- You know that.
- Well another way of writing one is one half times two over two.
- two over two is the same thing as one, and that equals two over four.
- The reason why I picked two is because I wanted to get the same denominator here.
- I hope I'm not completely confusing you.
- Well, let's just finish up this problem.
- So we have one fourth plus two fourths,
- so we know that we just add the numerators, three,
- and the denominators are the same, three fourths.
- And if we look at the picture, true enough,
- we have eaten three fourths of this pie.
- Let's do another one.
- Let's do one half plus one third.
- Well once again, we want to get both denominators to be the same,
- but you can't just multiply one of them to get --
- there's nothing I can multiply three by to get two,
- or there's no, at least, integer I can multiply three by to get two.
- And there's nothing I can multiply two by to get three.
- So I have to multiply both of them so they equal each other.
- It turns out that what we want for,
- what we'll call the common denominator,
- it turns out to be the least common multiple of two and three.
- Well what's the least common multiple of two and three?
- Well that's the smallest number that's a multiple of both two and three.
- Well the smallest number that's a multiple of both two and three is six.
- So let's convert both of these fractions to something over six.
- So one half is equal to what over six.
- You should know this from the equivalent fractions module.
- Well if I eat one half of a pizza with six pieces, I would have eaten three pieces, right?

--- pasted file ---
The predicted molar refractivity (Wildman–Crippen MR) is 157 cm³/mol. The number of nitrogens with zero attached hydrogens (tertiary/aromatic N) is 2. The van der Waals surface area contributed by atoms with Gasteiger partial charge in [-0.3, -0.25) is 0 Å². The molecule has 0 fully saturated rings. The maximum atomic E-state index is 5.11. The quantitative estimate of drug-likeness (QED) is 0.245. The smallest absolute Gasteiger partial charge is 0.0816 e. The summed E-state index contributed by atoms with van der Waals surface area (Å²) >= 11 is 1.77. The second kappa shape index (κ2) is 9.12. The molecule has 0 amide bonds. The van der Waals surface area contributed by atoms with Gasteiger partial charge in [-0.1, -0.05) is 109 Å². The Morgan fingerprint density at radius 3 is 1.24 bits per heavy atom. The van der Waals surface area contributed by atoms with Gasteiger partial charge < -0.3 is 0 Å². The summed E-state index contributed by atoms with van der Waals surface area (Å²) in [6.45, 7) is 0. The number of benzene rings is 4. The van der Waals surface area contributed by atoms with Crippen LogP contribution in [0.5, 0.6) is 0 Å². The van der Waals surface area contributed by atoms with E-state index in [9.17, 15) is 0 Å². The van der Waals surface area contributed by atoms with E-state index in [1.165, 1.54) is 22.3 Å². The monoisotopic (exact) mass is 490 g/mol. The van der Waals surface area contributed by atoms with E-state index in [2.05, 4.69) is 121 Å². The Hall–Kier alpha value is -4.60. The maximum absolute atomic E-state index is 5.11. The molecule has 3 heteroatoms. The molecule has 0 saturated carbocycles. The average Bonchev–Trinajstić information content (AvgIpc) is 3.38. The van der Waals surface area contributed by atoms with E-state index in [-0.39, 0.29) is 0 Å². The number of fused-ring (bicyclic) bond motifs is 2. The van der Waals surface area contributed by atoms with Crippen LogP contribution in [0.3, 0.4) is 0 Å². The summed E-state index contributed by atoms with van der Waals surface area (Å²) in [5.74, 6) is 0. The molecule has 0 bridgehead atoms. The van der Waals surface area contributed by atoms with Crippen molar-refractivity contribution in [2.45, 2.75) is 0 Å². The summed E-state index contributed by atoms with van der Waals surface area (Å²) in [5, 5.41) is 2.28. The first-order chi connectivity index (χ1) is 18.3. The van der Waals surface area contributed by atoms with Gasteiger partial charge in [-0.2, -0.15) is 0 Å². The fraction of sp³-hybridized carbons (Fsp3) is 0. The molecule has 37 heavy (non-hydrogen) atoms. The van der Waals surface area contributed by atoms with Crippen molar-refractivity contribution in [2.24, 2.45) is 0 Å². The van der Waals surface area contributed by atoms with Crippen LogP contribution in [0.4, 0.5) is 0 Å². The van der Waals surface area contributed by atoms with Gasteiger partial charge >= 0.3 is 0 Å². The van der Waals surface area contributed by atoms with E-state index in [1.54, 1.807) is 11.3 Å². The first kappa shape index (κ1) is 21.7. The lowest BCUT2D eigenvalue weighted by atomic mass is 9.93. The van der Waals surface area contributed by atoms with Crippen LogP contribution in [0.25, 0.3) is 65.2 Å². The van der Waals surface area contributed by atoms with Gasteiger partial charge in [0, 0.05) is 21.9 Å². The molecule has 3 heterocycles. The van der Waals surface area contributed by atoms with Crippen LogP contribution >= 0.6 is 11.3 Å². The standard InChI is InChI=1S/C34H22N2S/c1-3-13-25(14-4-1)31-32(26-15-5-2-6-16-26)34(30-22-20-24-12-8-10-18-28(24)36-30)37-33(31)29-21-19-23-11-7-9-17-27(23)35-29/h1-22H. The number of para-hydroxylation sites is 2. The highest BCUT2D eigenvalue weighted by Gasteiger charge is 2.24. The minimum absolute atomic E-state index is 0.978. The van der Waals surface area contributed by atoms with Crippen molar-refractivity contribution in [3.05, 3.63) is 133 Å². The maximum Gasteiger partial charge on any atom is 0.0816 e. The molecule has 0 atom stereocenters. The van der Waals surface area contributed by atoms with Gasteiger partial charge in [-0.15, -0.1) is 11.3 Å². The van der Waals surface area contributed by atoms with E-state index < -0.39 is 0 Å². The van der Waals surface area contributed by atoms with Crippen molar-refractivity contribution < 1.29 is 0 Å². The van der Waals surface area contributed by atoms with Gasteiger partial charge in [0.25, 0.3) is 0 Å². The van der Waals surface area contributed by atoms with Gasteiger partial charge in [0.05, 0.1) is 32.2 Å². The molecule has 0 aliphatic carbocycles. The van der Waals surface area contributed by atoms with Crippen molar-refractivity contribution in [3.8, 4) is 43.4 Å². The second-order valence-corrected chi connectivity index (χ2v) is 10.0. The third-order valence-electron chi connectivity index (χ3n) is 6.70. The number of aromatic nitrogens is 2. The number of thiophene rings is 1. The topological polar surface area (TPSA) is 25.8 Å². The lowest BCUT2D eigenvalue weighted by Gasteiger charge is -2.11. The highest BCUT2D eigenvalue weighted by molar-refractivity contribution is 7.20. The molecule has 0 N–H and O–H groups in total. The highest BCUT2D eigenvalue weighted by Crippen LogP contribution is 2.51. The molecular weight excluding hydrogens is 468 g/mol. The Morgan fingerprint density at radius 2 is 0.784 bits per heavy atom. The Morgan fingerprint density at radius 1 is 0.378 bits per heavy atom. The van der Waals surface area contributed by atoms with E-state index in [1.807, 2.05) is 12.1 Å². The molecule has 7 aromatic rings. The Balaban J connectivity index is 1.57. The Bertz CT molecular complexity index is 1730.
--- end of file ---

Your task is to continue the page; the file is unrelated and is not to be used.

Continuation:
- That make sense.
- One is one half of two, three is one half of six.
- Similarly, if I eat one third of a pizza with six pieces,
- it's the same thing as two over six.
- So one half plus one third is the same thing as three over six plus two over six.
- Notice I didn't do anything crazy.
- All I did is I re-write both of these fractions with different denominators.
- I essentially changed the number of pieces in the pie,
- if that helps at all.
- Now that we're at this point then the problem becomes very easy.
- We just add the numerators, three plus two is five,
- and we keep the denominators the same.
- Three over six plus two over six equals five over six.
- And subtraction is the same thing.
- One half minus one third, well that's the same thing as three over six minus two over six.
- Well that equals one over six.
- Let's do a bunch more problems and hopefully you'll start to get it.
- And always remember you can re-watch the presentation,
- or you can pause it and try to do the problems yourself,
- because I think sometimes I talk fast.
- Let me throw you a curve ball.
- What's one tenth minus one?
- Well, one doesn't even look like a fraction.
- But you can write it as a fraction.
- Well that's the same thing as one tenth minus--
- how could we write one so it has the denominator of ten?
- It's the same thing as ten over ten, right?
- ten over ten is one.
- So one tenth minus ten over ten is the same thing as one minus ten--
- remember, we only subtract the numerators,
- and we keep the denominator ten, and that equals negative nine over ten.
- one tenth minus one is equal to negative nine over ten.
- Let's do another one. Let's do one more.
- I think that's all I have time for.
- Let's do minus one ninth minus one over four.
- Well the least common multiple of nine and four is thirty-six.
- So that's equal to thirty-six.
- So what's negative one ninth where we change the denominator from nine to thirty-six?
- Well, we multiply nine times four to get thirty-six.
- We have to multiply the numerator times four as well.
- So we have negative one, so it becomes negative four.
- Then minus one over thirty-six.
- Well to go from four to thirty-six, we have to multiply this fraction by nine,
- or we have to multiply the denominator by nine,
- so you also have to multiply the numerator by nine.
- One times nine is nine.
- So this equals minus four minus nine over thirty-six,
- which equals minus thirteen over thirty-six.
- I think that's all I have time for right now.
- And I'll probably add a couple more modules.
- But I think that right now that you might be ready to do the adding and subtracting module.
- Have fun.